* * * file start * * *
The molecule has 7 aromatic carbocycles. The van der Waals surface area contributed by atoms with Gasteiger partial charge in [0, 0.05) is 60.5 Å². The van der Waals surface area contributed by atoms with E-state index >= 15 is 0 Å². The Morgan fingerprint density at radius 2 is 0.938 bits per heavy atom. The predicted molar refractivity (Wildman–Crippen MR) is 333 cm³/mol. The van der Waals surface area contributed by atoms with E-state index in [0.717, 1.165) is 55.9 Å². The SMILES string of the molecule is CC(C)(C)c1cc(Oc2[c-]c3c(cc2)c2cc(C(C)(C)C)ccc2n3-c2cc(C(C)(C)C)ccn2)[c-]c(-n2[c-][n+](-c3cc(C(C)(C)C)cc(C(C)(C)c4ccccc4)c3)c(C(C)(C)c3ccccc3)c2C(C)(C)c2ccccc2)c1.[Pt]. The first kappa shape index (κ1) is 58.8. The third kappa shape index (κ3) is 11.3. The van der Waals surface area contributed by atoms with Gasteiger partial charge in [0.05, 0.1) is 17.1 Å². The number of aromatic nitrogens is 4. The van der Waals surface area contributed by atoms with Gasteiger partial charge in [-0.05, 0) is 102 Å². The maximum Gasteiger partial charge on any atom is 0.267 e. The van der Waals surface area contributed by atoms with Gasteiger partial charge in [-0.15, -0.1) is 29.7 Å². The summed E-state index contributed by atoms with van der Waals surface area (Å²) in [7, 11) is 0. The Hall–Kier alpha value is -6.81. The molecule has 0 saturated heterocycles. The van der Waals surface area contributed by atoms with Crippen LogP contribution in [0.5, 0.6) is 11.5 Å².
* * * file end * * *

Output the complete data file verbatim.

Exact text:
The molecule has 7 aromatic carbocycles. The van der Waals surface area contributed by atoms with Gasteiger partial charge in [0, 0.05) is 60.5 Å². The van der Waals surface area contributed by atoms with E-state index >= 15 is 0 Å². The Morgan fingerprint density at radius 2 is 0.938 bits per heavy atom. The predicted molar refractivity (Wildman–Crippen MR) is 333 cm³/mol. The van der Waals surface area contributed by atoms with E-state index in [0.717, 1.165) is 55.9 Å². The SMILES string of the molecule is CC(C)(C)c1cc(Oc2[c-]c3c(cc2)c2cc(C(C)(C)C)ccc2n3-c2cc(C(C)(C)C)ccn2)[c-]c(-n2[c-][n+](-c3cc(C(C)(C)C)cc(C(C)(C)c4ccccc4)c3)c(C(C)(C)c3ccccc3)c2C(C)(C)c2ccccc2)c1.[Pt]. The first kappa shape index (κ1) is 58.8. The third kappa shape index (κ3) is 11.3. The van der Waals surface area contributed by atoms with Gasteiger partial charge in [0.05, 0.1) is 17.1 Å². The number of aromatic nitrogens is 4. The van der Waals surface area contributed by atoms with Gasteiger partial charge in [-0.05, 0) is 102 Å². The maximum Gasteiger partial charge on any atom is 0.267 e. The van der Waals surface area contributed by atoms with Gasteiger partial charge in [-0.15, -0.1) is 29.7 Å². The summed E-state index contributed by atoms with van der Waals surface area (Å²) in [7, 11) is 0. The Hall–Kier alpha value is -6.81. The molecule has 0 saturated heterocycles. The van der Waals surface area contributed by atoms with Crippen LogP contribution in [0.5, 0.6) is 11.5 Å².